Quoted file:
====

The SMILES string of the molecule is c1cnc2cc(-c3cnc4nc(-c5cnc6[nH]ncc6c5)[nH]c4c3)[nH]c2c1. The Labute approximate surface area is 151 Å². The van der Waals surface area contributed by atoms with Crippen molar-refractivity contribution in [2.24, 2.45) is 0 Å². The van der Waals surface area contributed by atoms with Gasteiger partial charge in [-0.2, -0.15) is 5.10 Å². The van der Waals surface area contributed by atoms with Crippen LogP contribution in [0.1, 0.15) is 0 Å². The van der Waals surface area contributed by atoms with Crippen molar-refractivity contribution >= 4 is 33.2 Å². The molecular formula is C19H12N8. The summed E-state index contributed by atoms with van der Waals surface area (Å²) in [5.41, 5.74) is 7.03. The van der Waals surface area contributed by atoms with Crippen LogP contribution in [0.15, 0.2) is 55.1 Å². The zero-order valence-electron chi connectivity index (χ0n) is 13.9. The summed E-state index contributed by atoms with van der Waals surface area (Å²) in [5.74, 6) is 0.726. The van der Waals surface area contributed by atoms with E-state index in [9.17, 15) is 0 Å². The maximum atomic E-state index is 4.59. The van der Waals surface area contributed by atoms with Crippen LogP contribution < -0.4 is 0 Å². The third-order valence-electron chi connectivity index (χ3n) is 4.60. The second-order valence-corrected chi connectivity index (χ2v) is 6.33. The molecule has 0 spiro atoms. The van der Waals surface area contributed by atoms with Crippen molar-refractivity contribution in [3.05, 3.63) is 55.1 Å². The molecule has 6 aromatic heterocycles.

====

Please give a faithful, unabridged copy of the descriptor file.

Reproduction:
The SMILES string of the molecule is c1cnc2cc(-c3cnc4nc(-c5cnc6[nH]ncc6c5)[nH]c4c3)[nH]c2c1. The Labute approximate surface area is 151 Å². The van der Waals surface area contributed by atoms with Crippen molar-refractivity contribution in [2.24, 2.45) is 0 Å². The van der Waals surface area contributed by atoms with Gasteiger partial charge in [-0.2, -0.15) is 5.10 Å². The van der Waals surface area contributed by atoms with Crippen LogP contribution in [0.1, 0.15) is 0 Å². The van der Waals surface area contributed by atoms with Crippen molar-refractivity contribution >= 4 is 33.2 Å². The molecular formula is C19H12N8. The summed E-state index contributed by atoms with van der Waals surface area (Å²) in [5.41, 5.74) is 7.03. The van der Waals surface area contributed by atoms with Crippen LogP contribution in [0.15, 0.2) is 55.1 Å². The zero-order valence-electron chi connectivity index (χ0n) is 13.9. The summed E-state index contributed by atoms with van der Waals surface area (Å²) in [5.74, 6) is 0.726. The van der Waals surface area contributed by atoms with E-state index in [9.17, 15) is 0 Å². The maximum atomic E-state index is 4.59. The van der Waals surface area contributed by atoms with Crippen LogP contribution < -0.4 is 0 Å². The third-order valence-electron chi connectivity index (χ3n) is 4.60. The second-order valence-corrected chi connectivity index (χ2v) is 6.33. The molecule has 0 spiro atoms. The van der Waals surface area contributed by atoms with Crippen molar-refractivity contribution in [3.05, 3.63) is 55.1 Å². The molecule has 6 aromatic heterocycles.